This 35mm compact with fixed focus arrived in my second lot of camera’s for 99p lot. Of the useable camera in that lot, it was arguable is the most advanced with motorwind, DX coding sensor and fill in flash button. But is at technological triumph or let down compared to more simple cameras like the Kodak 35EF
Praktica has a long history as a brand name of VEB Pentacon in Dresden and is best known for its range of SLR camera. Pentacon as was wound up during the German Re-unification in 1991 but following it’s demise the name and some office space was bought and Pentacon GmBH still sells cameras under Praktica branding abet ones made in the far east (usually S Korea). The SP301 was part of the sport series of compacts. Mines was in a Gunmetal grey finish but silver and champagne versions exist.
It’s a quite small for a motorised cheap compact. The viewfinder is surprisingly bright despite it’s anti-glare coating that adds a slight blue tint. This feature well marked bright line frame finders with a parallax correction. The lens is protected behind a clear plastic cover (never really understood the point of this as the cover is just as likely to get damaged). To turn on the camera turn a rugged ring around the lens to open position. This uncovers the light sensor and unlocks the shutter. If light is too low a warning LED appears on top. You can then trigger flash with switch at side or if you need for fill in flash hold a button on the otherside (this also doubles to turn on a red beam for red eye purposes). The film counter is on top but I find too small and hard to read. A rewind switch is on the base which you’ll need as this doesn’t auto rewind.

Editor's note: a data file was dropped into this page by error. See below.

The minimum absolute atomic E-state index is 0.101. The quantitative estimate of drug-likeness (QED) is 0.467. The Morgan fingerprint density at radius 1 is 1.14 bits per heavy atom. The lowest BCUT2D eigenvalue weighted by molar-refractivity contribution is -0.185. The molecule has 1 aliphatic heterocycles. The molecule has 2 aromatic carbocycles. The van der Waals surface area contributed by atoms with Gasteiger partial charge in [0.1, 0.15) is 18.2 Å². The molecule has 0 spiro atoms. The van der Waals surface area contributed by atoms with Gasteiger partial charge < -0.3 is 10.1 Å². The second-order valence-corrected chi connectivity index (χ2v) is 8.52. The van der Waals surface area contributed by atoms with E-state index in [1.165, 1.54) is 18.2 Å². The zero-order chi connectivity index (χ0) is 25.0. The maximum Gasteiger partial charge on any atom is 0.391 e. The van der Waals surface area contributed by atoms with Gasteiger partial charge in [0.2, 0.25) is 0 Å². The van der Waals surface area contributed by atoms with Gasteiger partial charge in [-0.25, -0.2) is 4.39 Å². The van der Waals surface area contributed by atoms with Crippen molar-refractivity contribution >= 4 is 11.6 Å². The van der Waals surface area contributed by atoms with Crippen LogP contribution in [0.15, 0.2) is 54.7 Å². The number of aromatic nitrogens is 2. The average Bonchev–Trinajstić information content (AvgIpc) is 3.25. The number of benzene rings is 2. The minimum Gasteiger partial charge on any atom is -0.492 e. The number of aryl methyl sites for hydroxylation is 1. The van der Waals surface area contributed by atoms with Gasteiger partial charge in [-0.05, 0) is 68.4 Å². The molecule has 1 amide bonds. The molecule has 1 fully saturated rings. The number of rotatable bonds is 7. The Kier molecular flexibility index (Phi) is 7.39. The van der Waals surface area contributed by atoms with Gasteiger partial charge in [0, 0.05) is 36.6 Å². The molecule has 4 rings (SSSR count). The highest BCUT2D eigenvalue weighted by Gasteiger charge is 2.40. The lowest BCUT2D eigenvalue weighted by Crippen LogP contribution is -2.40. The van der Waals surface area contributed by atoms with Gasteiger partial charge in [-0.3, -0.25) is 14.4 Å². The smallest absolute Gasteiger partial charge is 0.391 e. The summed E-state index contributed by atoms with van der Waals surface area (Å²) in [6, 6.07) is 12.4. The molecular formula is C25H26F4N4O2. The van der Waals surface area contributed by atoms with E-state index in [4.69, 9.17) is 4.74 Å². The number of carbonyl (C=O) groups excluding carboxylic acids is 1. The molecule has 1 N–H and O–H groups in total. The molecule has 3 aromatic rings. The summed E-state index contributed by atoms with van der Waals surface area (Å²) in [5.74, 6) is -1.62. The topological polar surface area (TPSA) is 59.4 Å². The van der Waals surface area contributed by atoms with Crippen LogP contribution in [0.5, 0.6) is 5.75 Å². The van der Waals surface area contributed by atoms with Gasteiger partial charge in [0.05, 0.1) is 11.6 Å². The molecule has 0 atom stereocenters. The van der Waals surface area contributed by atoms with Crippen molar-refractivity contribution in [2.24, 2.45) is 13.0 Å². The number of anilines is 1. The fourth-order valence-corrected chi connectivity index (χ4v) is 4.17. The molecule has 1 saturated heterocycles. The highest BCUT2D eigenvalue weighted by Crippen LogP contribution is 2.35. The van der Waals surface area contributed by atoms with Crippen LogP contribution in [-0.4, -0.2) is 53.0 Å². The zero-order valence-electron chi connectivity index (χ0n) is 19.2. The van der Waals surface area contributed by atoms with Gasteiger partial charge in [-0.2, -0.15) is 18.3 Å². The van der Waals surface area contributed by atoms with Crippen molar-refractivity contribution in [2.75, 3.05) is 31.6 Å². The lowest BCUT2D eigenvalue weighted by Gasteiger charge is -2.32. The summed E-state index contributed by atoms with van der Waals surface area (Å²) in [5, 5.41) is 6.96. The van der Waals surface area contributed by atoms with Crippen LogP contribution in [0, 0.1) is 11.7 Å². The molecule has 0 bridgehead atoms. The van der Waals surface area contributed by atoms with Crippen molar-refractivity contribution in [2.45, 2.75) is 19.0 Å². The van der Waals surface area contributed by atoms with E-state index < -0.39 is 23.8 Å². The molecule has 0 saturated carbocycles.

Praktica Sport SP301 Specs
- Lens: 28mm
- Focus : Fixed
- DX Coding: 100 or 400 ASA
- Shutter: Unknown
- EV 100 : Unknown
- Exposure: Auto
- Battery : 2 x AA
And that’s it. DX coding seems just to delineate 400asa or faster films and the limited info on the web would suggest it sets for either 100 or 400 ISO.
In terms of focus things aren’t great. As it’s fixed your best bet is things a few metres away as you can see in the shot above it is okay at the 1-3 metre mark but step back 5 metres or more and as below things are pretty awful as you can see below
In bright light things improve a bit but the focus is best in centre shot becoming smeared at the edges. The lens cover makes this cameras really prone to lens flare
This camera arrived with the Kodak 35EF which despite being technologically limited, is a much better camera.
Why Buy ?
- Compact rugged styling
- Manual flash control
- Takes AA batteries
- Image quality not great
- Pointless plastic lens cover
What it Cost, came with and what happened to it
- 20p + £1.60 (part of a 99p + £8 joblot)
- Unbranded case
- One for the charity shop
- Kodak 35EF – sharp but basic 80’s fixed focus
- Vivitar Ultra Wide & Slim – 21st century fixed focus fun
- Halina Micro 35 – fixed focus with flash, the Hong Kong lomo
- Set of shots by Saturated Imagery on Flickr